“I’m just not feeling it.” Have you ever thought this to yourself before facing a difficult challenge or unpleasant task? We all have. Sometimes we feel this way before giving presentations as well. Whether it’s the topic, the audience, or the time of day that presents a challenge—some speeches may be hard to get excited about. So, how do you get yourself in the right frame of mind to deliver the best possible speech? One of the best ways is to do this “power priming.”
Professor Adam Galinsky at Columbia Business School looked at the positive impact that changing one’s mindset can have in high stress situations like job interviews (or presentations). In order to improve one’s frame of mind in such a situation, he developed a technique called “power priming”.Power priming involves recalling a time in your life in which you felt powerful, particularly one that was interpersonal in nature (e.g., recalling the day you persuaded the Board of Directors to adopt your idea works better than remembering the time you ran a personal best in a 5k).
Take five minutes to write down a brief account of that powerful moment. Galinsky’s research shows the simple act of writing down such a memory will create a more confident and powerful mindset. This allows you to reacquaint yourself with the authentically confident portion of your personality. Rather, it allows you to harness the power of the real you.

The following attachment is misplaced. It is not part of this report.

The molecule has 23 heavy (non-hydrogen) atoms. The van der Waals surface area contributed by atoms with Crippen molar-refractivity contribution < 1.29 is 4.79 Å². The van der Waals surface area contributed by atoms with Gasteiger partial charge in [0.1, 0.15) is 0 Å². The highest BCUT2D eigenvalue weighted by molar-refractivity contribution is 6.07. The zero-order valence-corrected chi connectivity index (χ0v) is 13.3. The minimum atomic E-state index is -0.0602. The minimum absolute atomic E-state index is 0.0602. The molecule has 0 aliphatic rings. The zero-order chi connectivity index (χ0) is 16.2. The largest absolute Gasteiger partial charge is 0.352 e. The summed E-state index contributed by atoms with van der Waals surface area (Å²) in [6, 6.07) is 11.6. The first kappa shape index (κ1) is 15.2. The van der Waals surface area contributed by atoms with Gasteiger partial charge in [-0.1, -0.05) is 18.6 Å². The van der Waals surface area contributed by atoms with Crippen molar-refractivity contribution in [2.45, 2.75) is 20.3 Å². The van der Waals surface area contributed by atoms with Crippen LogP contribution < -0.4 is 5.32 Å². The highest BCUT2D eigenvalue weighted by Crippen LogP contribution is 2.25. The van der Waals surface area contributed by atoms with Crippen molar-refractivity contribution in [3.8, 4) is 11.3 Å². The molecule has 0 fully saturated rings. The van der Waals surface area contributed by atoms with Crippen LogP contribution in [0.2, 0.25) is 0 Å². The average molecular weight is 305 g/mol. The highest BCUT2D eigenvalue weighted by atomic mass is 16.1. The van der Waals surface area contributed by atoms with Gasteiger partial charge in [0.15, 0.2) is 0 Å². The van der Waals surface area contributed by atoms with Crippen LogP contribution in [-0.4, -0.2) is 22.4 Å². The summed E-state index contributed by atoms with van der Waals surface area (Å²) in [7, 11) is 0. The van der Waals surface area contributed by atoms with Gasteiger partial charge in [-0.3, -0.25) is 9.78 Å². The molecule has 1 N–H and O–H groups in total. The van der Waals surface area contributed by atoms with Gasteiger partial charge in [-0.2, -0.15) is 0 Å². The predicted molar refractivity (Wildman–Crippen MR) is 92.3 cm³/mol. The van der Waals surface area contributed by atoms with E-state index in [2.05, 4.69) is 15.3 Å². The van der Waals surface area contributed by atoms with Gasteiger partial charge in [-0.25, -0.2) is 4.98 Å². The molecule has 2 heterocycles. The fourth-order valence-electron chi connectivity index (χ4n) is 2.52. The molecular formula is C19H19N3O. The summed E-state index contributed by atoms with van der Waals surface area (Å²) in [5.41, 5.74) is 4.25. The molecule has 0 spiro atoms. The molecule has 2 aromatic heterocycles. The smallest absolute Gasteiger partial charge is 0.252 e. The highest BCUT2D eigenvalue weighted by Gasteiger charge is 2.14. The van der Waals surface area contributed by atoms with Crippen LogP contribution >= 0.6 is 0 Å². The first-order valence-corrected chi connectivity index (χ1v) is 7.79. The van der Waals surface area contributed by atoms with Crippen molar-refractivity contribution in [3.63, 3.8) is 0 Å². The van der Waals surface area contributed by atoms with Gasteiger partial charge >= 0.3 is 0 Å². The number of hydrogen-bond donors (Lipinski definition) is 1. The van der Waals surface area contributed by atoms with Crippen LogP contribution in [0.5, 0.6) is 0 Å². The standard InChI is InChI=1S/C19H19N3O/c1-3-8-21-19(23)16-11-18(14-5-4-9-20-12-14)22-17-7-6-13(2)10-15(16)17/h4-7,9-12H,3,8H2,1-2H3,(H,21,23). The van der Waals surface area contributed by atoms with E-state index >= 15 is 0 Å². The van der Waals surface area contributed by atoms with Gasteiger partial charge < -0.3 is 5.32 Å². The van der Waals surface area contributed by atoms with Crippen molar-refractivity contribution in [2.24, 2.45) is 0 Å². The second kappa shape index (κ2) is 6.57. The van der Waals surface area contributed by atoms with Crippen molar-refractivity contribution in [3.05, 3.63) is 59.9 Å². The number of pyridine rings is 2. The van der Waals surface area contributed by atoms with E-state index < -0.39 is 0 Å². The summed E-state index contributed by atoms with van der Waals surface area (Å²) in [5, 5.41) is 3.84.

And it’s effective with others. According to Galinsky, “There is something about how power-primed people presented themselves that others picked up on. They expressed themselves with more confidence and more persuasiveness and that led them to get better outcomes.”
YOUR TURN: Before embarking on your next big task, speech, or interview, schedule five minutes on your calendar right before it to do a power prime exercise. Write down a time when you felt powerful, relive how you felt in that moment, and then go forward with renewed energy and confidence. You’ll be unstoppable.